In 2018, Howard University announced a goal of raising $100 million in grants and contracts for research by 2024. During the last week of October, Howard surpassed that goal two years early by raising $122 million in 2022, a record sum for any historically Black college or university (HBCU).
“Research and academic excellence has always been part of Howard’s identity. We have supported hundreds of leading researchers across disciplines, furthering our collective understanding of the world around us and producing research that has changed the world,” said President Wayne A. I. Frederick in a statement. “With our new approach to research funding, we are creating more opportunities for leading Black scholars today, while training the next generation of leaders.”
In 2018, President Frederick relaunched Howard’s Office of Research and recruited Dr. Bruce Jones, Ph.D. to lead the effort. Under Dr. Jones’ leadership, Howard has led a research revolution on campus.
From 2017 to 2021, Howard increased the output of research proposals by more than 37 percent, and funding increased by 175 percent from 2008 to 2022. Unlike donations or gifts, research grants and contracts are based on professors and students submitting proposals and being awarded project-specific funding.
“The breadth and scope of the research coming out of Howard University is nothing short of astounding,” said Howard Vice President for Research Bruce Jones. “With this added funding, the research capacity of the university will be accelerated, allowing us to continue to conduct cutting-edge research on a larger scale commensurate with Howard University’s institutional mission: to forward the development of scholars and professionals who drive change.”
Historically, Black academics and institutions have not received funding commensurate with the needs of Black communities. HBCUs, like Howard, always had to do more, with less. A 2019 report found that HBCUs are awarded less research funding than non-HBCUs with similar research programs.
When fewer resources are dedicated to Black scholars and their research, the health, social and economic effects of these systemic funding gaps ripple across Black communities that would be most impacted by their research, and students have fewer opportunities to get the experience needed to jump-start their careers.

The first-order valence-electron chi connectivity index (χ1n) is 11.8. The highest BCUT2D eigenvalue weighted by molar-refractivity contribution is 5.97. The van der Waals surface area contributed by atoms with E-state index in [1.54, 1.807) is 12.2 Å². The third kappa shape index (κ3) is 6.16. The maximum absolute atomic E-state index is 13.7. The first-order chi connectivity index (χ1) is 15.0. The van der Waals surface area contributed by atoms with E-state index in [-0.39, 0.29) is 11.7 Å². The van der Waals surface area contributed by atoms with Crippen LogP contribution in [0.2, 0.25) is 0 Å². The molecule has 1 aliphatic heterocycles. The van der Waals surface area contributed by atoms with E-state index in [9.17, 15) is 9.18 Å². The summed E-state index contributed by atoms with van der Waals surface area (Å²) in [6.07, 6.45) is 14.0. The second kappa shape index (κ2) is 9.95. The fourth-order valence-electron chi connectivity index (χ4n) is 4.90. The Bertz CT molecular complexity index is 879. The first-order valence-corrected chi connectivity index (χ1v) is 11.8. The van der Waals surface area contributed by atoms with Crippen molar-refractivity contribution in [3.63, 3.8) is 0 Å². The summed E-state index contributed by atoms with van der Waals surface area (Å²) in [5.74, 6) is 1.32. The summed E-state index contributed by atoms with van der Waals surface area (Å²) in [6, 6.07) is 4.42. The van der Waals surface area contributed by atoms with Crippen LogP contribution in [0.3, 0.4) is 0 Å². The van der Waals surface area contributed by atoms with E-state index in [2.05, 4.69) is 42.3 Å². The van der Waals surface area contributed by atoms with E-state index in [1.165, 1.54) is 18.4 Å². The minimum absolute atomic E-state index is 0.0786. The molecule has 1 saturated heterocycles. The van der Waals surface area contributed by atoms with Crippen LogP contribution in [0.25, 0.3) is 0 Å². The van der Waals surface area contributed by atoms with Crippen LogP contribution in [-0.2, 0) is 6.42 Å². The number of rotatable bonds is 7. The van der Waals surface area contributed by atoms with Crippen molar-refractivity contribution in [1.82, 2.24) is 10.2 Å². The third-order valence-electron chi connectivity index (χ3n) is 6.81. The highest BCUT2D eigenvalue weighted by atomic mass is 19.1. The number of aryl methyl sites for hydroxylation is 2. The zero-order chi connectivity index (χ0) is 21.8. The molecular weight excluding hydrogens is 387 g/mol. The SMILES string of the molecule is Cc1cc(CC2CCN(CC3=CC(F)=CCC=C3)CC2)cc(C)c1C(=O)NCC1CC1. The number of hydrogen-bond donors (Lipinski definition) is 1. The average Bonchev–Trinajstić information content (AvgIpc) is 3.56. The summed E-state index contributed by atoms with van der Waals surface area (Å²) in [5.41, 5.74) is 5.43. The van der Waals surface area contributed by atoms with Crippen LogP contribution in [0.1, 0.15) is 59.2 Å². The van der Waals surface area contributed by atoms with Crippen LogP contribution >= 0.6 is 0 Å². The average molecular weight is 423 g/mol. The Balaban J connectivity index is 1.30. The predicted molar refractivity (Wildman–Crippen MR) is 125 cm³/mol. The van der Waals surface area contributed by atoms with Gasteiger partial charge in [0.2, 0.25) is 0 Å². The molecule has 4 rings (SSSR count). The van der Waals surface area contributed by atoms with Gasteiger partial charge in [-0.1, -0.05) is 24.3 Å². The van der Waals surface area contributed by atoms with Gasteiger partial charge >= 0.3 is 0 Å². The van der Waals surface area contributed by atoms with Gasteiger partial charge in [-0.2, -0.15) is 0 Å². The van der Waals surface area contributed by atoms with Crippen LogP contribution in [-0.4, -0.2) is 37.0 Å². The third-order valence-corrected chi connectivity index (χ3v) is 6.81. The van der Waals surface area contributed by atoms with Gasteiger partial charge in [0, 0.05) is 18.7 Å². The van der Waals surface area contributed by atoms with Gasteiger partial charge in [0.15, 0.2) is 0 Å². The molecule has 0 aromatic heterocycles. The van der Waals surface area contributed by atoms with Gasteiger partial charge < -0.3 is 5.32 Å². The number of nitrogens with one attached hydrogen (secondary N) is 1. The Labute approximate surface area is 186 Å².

With this influx of funding, Howard University is on track to becoming an R1 Research University in the coming years, a recognition awarded to the top 3.5 percent of research universities. No other HBCUs currently have R1 status. Obtaining R1 status would further increase cutting-edge research and opportunities at the University.
With these strides, Howard University is on pace to raise over $100 million year-over-year, providing more support for facilities, faculty and postdoctoral capacity, scholarships, fellowships, and other investments that will foster the next generation of Howard-led innovation and enhance the Howard experience for students. Recent research accomplishments include:
Last month, the University announced new plans to further its genomics and genetics work through a recent grant from the Chan Zuckerberg Initiative.
Through a $250,000 grant awarded by the John S. and James L. Knight Foundation, researchers will study how digital manipulation and disinformation on social media affect Black and marginalized communities, specifically those surrounding Washington, D.C.
The Department of Defense awarded the College of Engineering and Architecture a five-year, $7.5 million award to create a Center of Excellence in Artificial Intelligence and Machine Learning, known as CoE-AIML. Howard will explore the use of artificial intelligence (AI) and machine learning (ML) in vital civilian applications and multidomain operations.
A team led by Professor Nikki Taylor was awarded a $5,000,000 multi-year grant from the Andrew W. Mellon Foundation for its Just Futures Initiative, which is dedicated to combating injustice, racism, inequality, and more.
Professor and Economics Department Chair Omari Swinton was awarded a $1.4 million grant from the Alfred P. Sloan Foundation to enhance the teaching and educational training of Black and other minority students pursuing degrees in economics. Dr. Swinton is also the recipient of a $2.7 million National Science Foundation Award to host the American economic association summer training program.